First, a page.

Richard B. Jewell published The Golden Age of Cinema: Hollywood, 1929-1945 in 2007 because, as he says in the introduction, he was frustrated by the absence of anything like it on the book market. Jewell is the Hugh M. Hefner (yes, that Hugh M. Hefner) Professor of American Film at the University of Southern California and teaches Golden Age cinema there.
The book has many virtues, and its content tends to be helpful and instructive. Of particular note are the chapters on technology and censorship. Both do a marvelous job of making complex processes fairly cogent: the early attempts at color and sound film on the one hand, the intricacies of the Production Code Administration (a.k.a. the Hays Office, Hollywood’s internal and voluntary censorship office) on the other. The details about the Code, in particular, are fascinating; Jewell excerpts a large portion of the Code itself for our perusal—it is astonishing. I also appreciated the chapter on the star system, … Read the rest
Gold Diggers of 1933. 96 minutes. Directed by Mervyn LeRoy; musical numbers directed by Busby Berkeley. Starring Warren Williams (as Lawrence Bradford), Joan Blondell (as Carol King), Aline MacMahon (as Trixie Lorraine), Ruby Keeler (as Polly Parker), Dick Powell (as Brad Roberts), Guy Kibbee (as Fanuel H. Peabody), and Ginger Rogers (as Fay Fortune). Music and lyrics by Harry Warren and Al Dubin.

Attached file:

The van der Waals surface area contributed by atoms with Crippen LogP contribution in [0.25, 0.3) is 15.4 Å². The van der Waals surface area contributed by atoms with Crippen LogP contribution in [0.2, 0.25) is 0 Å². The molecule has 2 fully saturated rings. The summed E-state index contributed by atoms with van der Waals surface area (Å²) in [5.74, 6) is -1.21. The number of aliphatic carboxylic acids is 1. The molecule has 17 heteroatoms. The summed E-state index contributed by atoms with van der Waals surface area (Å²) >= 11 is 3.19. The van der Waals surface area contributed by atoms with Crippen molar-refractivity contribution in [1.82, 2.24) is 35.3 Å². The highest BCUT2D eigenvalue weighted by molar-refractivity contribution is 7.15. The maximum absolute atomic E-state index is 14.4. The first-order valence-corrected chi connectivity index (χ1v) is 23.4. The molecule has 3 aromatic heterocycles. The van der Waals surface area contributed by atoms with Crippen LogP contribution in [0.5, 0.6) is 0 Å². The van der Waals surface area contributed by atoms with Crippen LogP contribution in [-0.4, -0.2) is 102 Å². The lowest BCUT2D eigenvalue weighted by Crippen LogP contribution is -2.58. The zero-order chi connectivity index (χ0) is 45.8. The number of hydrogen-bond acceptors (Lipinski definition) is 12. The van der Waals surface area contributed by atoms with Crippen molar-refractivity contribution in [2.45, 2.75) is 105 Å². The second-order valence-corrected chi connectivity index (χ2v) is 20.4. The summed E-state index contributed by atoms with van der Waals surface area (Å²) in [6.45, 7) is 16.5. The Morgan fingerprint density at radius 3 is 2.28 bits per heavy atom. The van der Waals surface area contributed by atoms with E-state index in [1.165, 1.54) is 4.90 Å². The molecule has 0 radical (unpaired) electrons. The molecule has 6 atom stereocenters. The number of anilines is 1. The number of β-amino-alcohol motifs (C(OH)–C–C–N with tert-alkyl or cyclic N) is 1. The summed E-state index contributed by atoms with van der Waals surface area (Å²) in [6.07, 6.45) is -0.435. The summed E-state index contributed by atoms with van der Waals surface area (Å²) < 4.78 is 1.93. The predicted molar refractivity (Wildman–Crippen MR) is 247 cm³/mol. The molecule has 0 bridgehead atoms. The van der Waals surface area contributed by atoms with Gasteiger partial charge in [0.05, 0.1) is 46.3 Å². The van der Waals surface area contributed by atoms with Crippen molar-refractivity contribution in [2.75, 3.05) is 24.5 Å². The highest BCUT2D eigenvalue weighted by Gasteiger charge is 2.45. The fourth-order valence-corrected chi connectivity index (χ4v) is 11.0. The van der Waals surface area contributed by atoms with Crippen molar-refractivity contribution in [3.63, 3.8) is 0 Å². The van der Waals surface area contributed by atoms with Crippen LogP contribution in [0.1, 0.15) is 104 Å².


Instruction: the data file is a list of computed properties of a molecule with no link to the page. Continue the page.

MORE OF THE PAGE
In the depths of the American Depression, movie attendance sank considerably and movie theaters, mostly owned by the studios, were going out of business. Theaters struggled to persuade people to part with the little money they had for the sake of entertainment. Studios were forced to adopt new strategies to ensure their survival. Many strove to offer theater-goers an experience that could not be reproduced outside of a movie theater—something unique and outlandish that made the price of admission worth it. Gold Diggers of 1933 is a great example of this strategy as it was put … Read the rest
Gabriel Over the White House (1933). 86 minutes. Directed by Gregory La Cava. Starring Walter Huston (as President Judson Hammond), Karen Morley (as Pendola Molloy), Franchot Tone (as Hartley Beekman), and C. Henry Gordon (as Nick Diamond).
“The good news: he reduces unemployment, lifts the country out of the Depression, battles gangsters and Congress, and brings about world peace. The bad news: he’s Mussolini.”
Film Series on Religion and the Founding
of the American Republic, Library of Congress
Gabriel Over the White House has been called one of the most bizarre movies of the 1930s. It is also the rare film that people will stress is notable but not many will say they actually liked. The movie focuses on a Depression-era American president who, following a car accident, appears to be possessed by an other-worldly spirit and is turned into a raging totalitarian dictator who ameliorates hard times by doing away with Congressional, and other, limitations on his power. Among … Read the rest
The Passion of Joan of Arc (1928). 114 minutes. Directed by Carl Theodor Dreyer. Starring Renée Jeanne Falconetti (as Joan of Arc), Eugène Silvain (as Évêque Pierre Cauchon), André Berley (as Jean d’Estivet), and Antonin Artaud (as Jean Massieu). Cinematography by Rudolph Maté.